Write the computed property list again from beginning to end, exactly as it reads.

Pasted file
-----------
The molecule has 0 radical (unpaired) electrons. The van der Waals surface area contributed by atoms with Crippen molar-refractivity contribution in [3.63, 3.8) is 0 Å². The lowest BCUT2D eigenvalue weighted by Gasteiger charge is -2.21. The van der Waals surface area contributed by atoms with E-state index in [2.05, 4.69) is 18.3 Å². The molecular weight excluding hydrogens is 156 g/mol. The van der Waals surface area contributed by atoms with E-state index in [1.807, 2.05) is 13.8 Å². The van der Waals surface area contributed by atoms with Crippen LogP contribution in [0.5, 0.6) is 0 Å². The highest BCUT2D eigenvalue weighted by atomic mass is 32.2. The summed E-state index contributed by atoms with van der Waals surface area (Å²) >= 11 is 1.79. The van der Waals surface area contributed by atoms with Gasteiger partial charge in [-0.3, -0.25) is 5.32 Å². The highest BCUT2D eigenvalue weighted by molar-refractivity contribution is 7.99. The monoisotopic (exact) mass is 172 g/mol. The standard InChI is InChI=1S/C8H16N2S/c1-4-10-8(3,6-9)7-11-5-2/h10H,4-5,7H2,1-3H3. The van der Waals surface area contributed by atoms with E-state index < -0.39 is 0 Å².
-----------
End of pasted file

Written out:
The molecule has 0 radical (unpaired) electrons. The van der Waals surface area contributed by atoms with Crippen molar-refractivity contribution in [3.63, 3.8) is 0 Å². The lowest BCUT2D eigenvalue weighted by Gasteiger charge is -2.21. The van der Waals surface area contributed by atoms with E-state index in [2.05, 4.69) is 18.3 Å². The molecular weight excluding hydrogens is 156 g/mol. The van der Waals surface area contributed by atoms with E-state index in [1.807, 2.05) is 13.8 Å². The van der Waals surface area contributed by atoms with Crippen LogP contribution in [0.5, 0.6) is 0 Å². The highest BCUT2D eigenvalue weighted by atomic mass is 32.2. The summed E-state index contributed by atoms with van der Waals surface area (Å²) >= 11 is 1.79. The van der Waals surface area contributed by atoms with Gasteiger partial charge in [-0.3, -0.25) is 5.32 Å². The highest BCUT2D eigenvalue weighted by molar-refractivity contribution is 7.99. The monoisotopic (exact) mass is 172 g/mol. The standard InChI is InChI=1S/C8H16N2S/c1-4-10-8(3,6-9)7-11-5-2/h10H,4-5,7H2,1-3H3. The van der Waals surface area contributed by atoms with E-state index < -0.39 is 0 Å².